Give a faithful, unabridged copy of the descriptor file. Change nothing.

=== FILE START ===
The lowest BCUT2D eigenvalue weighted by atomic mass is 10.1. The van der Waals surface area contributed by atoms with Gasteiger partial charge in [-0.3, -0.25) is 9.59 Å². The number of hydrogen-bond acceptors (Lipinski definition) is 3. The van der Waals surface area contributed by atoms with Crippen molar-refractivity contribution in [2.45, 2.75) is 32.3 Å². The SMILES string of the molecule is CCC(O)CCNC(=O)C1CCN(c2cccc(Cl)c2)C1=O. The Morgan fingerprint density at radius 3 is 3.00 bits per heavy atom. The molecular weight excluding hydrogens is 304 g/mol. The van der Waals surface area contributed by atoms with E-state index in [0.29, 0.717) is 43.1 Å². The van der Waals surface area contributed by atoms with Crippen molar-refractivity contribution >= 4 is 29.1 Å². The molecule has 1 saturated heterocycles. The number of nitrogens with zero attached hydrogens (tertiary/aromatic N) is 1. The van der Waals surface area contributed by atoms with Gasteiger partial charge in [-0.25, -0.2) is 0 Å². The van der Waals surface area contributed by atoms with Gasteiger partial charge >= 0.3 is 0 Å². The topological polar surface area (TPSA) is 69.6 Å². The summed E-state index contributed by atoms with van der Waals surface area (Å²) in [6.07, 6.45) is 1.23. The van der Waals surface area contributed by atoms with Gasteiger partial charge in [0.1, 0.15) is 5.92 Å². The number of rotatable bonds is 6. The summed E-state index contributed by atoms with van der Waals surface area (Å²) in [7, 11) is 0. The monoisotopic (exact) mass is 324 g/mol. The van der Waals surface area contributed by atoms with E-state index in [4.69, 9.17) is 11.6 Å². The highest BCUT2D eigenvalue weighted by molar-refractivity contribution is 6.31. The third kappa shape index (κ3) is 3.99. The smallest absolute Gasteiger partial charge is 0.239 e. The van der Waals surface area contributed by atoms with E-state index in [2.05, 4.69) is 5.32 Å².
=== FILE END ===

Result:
The lowest BCUT2D eigenvalue weighted by atomic mass is 10.1. The van der Waals surface area contributed by atoms with Gasteiger partial charge in [-0.3, -0.25) is 9.59 Å². The number of hydrogen-bond acceptors (Lipinski definition) is 3. The van der Waals surface area contributed by atoms with Crippen molar-refractivity contribution in [2.45, 2.75) is 32.3 Å². The SMILES string of the molecule is CCC(O)CCNC(=O)C1CCN(c2cccc(Cl)c2)C1=O. The Morgan fingerprint density at radius 3 is 3.00 bits per heavy atom. The molecular weight excluding hydrogens is 304 g/mol. The van der Waals surface area contributed by atoms with E-state index in [0.29, 0.717) is 43.1 Å². The van der Waals surface area contributed by atoms with Crippen molar-refractivity contribution >= 4 is 29.1 Å². The molecule has 1 saturated heterocycles. The number of nitrogens with zero attached hydrogens (tertiary/aromatic N) is 1. The van der Waals surface area contributed by atoms with Gasteiger partial charge in [-0.25, -0.2) is 0 Å². The van der Waals surface area contributed by atoms with Gasteiger partial charge >= 0.3 is 0 Å². The topological polar surface area (TPSA) is 69.6 Å². The summed E-state index contributed by atoms with van der Waals surface area (Å²) in [6.07, 6.45) is 1.23. The van der Waals surface area contributed by atoms with Gasteiger partial charge in [0.1, 0.15) is 5.92 Å². The number of rotatable bonds is 6. The summed E-state index contributed by atoms with van der Waals surface area (Å²) in [7, 11) is 0. The monoisotopic (exact) mass is 324 g/mol. The van der Waals surface area contributed by atoms with E-state index in [4.69, 9.17) is 11.6 Å². The highest BCUT2D eigenvalue weighted by molar-refractivity contribution is 6.31. The third kappa shape index (κ3) is 3.99. The smallest absolute Gasteiger partial charge is 0.239 e. The van der Waals surface area contributed by atoms with E-state index in [2.05, 4.69) is 5.32 Å².